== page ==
Thursday, April 18, 2013

The End: 50 Apocalyptic Visions from Pop Culture That You Should Know About... Before It's Too Late by Laura Barcella - A review by Nick Petersen

The World is Ending. That's what we are told constantly through movies, tv shows, books, everywhere. In the last few years we've lived through half a dozen end of the world prophecies, Y2K, the Mayan Calendar prophecy, the Valentine's Day prophecy from Ghost Busters 2, the list goes on. People have been speculating about the end of the world since societies began. Will it be an Earth shattering event, a disease, a zombie uprising, or a Biblical Apocalypse? This book explores some of the many Doom's Day predictions we've seen in the media, explaining the cultural relevance and factual probability of each in a funny yet intelligent way (Good news, zombies are considered unlikely!).

I think this particular book has a good deal of academic worth to middle school and high school teachers. It can be a fun introduction to a creative writing unit, (create your own apocalypse. How do you think the world will end?), or a film class where students are to critically examine social context in media (Invasion of the Pod People = McCarthyism), or just a fun examination of the myths of the world ending that might dispel the fake fears and get kids more socially alert, (overpopulation = Soylent Green). Critics may complain that the book's format isn't that of the standard text book, but I think this added variety would be a bit of fresh air in the classroom. An easy to read format with lots of side notes and interesting pictures would only encourage students to read more. And lets face it, it's a lot less dense than some of the usual assigned reading. You can finish this book in a quarter of the time it takes to read the Scarlet Letter or Where the Red Fern Grows. If it's easier to read, than a lot more kids will actually read it.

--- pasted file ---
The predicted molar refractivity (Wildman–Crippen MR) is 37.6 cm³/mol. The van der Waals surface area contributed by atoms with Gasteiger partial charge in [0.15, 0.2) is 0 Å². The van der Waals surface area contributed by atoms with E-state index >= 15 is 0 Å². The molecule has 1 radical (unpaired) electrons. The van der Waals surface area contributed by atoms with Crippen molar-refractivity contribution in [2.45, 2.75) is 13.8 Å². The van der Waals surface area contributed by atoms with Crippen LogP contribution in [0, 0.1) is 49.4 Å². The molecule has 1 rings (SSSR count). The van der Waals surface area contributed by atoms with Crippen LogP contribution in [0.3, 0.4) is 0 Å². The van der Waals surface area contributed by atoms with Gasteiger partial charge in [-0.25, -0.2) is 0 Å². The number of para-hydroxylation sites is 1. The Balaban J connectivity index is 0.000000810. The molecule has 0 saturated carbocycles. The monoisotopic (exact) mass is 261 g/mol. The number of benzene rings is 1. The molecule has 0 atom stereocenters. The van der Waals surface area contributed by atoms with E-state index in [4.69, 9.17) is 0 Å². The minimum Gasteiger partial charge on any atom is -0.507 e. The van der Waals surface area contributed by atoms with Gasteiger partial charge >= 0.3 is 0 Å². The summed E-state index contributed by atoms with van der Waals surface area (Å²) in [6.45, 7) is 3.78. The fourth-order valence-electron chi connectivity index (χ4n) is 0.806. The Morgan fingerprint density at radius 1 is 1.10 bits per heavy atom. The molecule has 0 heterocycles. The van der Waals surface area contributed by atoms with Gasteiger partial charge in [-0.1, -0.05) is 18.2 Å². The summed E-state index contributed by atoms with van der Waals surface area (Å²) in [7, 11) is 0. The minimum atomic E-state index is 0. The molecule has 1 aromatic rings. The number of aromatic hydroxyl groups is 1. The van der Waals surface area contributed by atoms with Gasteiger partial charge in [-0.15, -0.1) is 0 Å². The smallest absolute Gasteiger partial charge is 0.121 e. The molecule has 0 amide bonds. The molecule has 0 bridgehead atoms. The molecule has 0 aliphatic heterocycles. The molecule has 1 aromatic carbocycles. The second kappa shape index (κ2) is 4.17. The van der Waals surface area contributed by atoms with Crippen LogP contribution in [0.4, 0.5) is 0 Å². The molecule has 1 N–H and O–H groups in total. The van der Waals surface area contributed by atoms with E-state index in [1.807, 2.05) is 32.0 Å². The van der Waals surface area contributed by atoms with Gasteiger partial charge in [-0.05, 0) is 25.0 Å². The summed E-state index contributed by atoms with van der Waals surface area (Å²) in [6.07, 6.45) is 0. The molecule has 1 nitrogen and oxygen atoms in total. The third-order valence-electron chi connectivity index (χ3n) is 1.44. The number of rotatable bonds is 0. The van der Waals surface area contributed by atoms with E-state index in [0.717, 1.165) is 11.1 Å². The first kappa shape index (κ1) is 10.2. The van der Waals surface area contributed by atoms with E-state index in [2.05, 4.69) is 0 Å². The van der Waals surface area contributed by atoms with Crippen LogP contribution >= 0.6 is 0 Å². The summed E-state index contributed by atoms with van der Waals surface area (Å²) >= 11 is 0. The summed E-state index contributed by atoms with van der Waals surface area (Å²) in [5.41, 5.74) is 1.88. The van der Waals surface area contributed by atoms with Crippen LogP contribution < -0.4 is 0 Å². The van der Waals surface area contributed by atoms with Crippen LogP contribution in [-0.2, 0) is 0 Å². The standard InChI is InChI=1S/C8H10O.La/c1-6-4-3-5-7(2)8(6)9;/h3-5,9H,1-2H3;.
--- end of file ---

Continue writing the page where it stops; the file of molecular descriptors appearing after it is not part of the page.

I think that the biggest reason for teachers and students to read this is to build up some skepticism in the classroom. In modern times we recieve thousands of messages from the media, and it's important to know how to think critically upon the validity of each statement. Could this happen? Why? What is this film trying to say? Is there an agenda behind this message? If everyone believed everything that they heard about the end of the world we would all be living in bunkers like the people on Doomsday Preppers. Teaching students how to tell the difference between what is real and fake, and make decisions based on these realizations is a vital part of growing up, and belongs in every curriculum.

Some links that I thought would be interesting to include with the teaching of this book:
The movie Idiocracy would be a great video representation for the "End of the World Unit". In the movie, future society hasn't been destroyed by aliens or a vampire infestation, but by it's own stupidity. Funny, yet poignant.

The movie Soylent Green, which strangely enough isn't featured in the book. The future has become so overwhelmingly crowded that food is a scarce commodity.